The Embarrassment of the Civilian Policy, “Don’t Ask, Don’t Tell”

The debate over the Congressional policy, “Don’t Ask Don’t Tell” has taken center stage when it comes to current discussions regarding the military.  We can debate whether or not this is the topic that should be such a lightening rod of discussion or whether it is other pressing matters, such as a continued drawdown in Iraq, the ambitious offensive in Afghanistan, or the writing on the wall that is Pakistan.  But in any event, the debate is here to stay and it remains to be seen whether the policy will die a slow death due to unenforcement or whether the President will actually take the case before Congress.

It must first be unequivocally stated that the U.S. military is by far the most accomplished organization, perhaps in the world, at personnel diversification and integration.  There is likely no other organization that can state that all employees, regardless of gender or race, receive equal pay.  There is not one woman in the U.S. military that makes less than a man, provided she has the same rank and experience.  Blacks and other minorities have held high levels of leadership unparalleled in the civilian world.  It seems an odd juxtaposition to have a man like Colin Powell responsible for our nation’s war strategy at a time when few people of color could be found in charge of a major corporation’s business strategy.  And on a lighter note, no other organization has been able to transition their members onto the metric system. While most Americans rely on preconceived and incorrect notions of what the military is all about, and what military life is like, they would be wise to take note that it is only the military which exemplifies what America is supposed to be.

These facts then beg the question of why America refuses to allow gays and lesbians to serve openly in the U.S. armed forces.  I must admit, as a former Army officer, I worry about the integration and unit cohesion issues that are likely to arise from allowing gays and lesbians to serve openly in the U.S. armed forces.  And try as I might, have not been able to stake a position either way.  It seems unfathomable to me that allowing homosexuals to serve openly in forward operating bases, submarines, and the like would not have some sort of initial adverse impact on the morale and cohesion of the unit.  But are these concerns any greater or any different than those voiced when our nation took steps to allow minorities and women equal status as soldiers? I do not believe that the struggle of homosexuals is comparable to that of say blacks or women in terms of history, discrimination, and the ever so prescient fact that race and gender are definitively immutable characteristics.  But the struggle of homosexuals is a struggle nonetheless and one which implicates the broader American and military values of fair treatment and dealing and support for civil rights.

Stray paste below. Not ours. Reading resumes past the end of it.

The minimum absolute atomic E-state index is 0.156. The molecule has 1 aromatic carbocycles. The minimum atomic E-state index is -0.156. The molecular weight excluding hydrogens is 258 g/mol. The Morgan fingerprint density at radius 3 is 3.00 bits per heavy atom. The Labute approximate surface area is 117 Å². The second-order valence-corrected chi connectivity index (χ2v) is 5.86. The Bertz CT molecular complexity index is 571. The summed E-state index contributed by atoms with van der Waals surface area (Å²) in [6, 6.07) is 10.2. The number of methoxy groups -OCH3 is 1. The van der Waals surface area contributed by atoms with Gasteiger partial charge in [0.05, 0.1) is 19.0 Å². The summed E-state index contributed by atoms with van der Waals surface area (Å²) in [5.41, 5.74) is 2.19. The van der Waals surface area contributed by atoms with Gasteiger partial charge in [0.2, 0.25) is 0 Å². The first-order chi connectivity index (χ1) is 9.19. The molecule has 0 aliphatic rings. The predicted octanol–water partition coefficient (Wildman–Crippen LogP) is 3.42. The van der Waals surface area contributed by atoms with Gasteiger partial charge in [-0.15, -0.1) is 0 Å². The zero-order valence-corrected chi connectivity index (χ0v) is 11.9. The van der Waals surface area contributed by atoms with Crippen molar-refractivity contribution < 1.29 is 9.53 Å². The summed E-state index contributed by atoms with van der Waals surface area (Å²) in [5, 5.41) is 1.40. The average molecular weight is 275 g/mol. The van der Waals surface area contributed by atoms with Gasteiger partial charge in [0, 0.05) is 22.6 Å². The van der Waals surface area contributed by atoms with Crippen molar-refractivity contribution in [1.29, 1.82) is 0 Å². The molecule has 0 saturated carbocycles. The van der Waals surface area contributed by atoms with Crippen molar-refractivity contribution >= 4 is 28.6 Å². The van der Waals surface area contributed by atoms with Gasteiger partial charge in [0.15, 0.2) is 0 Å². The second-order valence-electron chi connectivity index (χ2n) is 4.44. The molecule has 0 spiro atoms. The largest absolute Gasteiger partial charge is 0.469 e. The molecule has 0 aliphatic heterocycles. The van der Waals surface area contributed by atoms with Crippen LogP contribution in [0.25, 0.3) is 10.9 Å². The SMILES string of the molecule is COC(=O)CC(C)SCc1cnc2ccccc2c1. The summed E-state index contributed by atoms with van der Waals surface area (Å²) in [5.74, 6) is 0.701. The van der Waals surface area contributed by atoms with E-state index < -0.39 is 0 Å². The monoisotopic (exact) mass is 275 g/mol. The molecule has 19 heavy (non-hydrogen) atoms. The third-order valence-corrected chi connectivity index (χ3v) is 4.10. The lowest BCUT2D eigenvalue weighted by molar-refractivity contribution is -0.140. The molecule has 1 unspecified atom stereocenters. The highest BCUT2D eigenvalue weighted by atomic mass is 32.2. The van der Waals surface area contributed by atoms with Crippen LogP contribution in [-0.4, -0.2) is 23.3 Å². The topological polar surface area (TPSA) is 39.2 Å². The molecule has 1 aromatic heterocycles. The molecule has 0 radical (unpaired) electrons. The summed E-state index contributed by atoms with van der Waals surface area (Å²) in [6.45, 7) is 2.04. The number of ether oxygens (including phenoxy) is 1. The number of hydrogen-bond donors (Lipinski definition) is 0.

However, should our Armed Forces be forced into the foray of the debate, or should that all too convenient and Constitutional civilian leadership factor actually make a clear and distinct decision?  And, “forced” is the appropriate term. “Don’t Ask, Don’t Tell” is not the military’s policy, it is Congressional policy. The policy passed by a Congress, and signed by a President, both of the Democratic Party.

Senior military leadership has spoken on the issue as Adm. Mike Mullen expressed his disapproval of a policy which, in his words, “forces young men and women to lie about who they are in order to defend their fellow citizens.”  Merrill McPeak, former Air Force Chief of Staff, recently wrote about these issues as a counterargument to the rising animus against the policy. I must say that I was struck by the weak arguments he presented in favor of Don’t Ask Don’t Tell, and it leads me to the conclusion that the policy is all but dead unless military leadership formulates a cogent response to Adm. Mullen’s compelling testimony.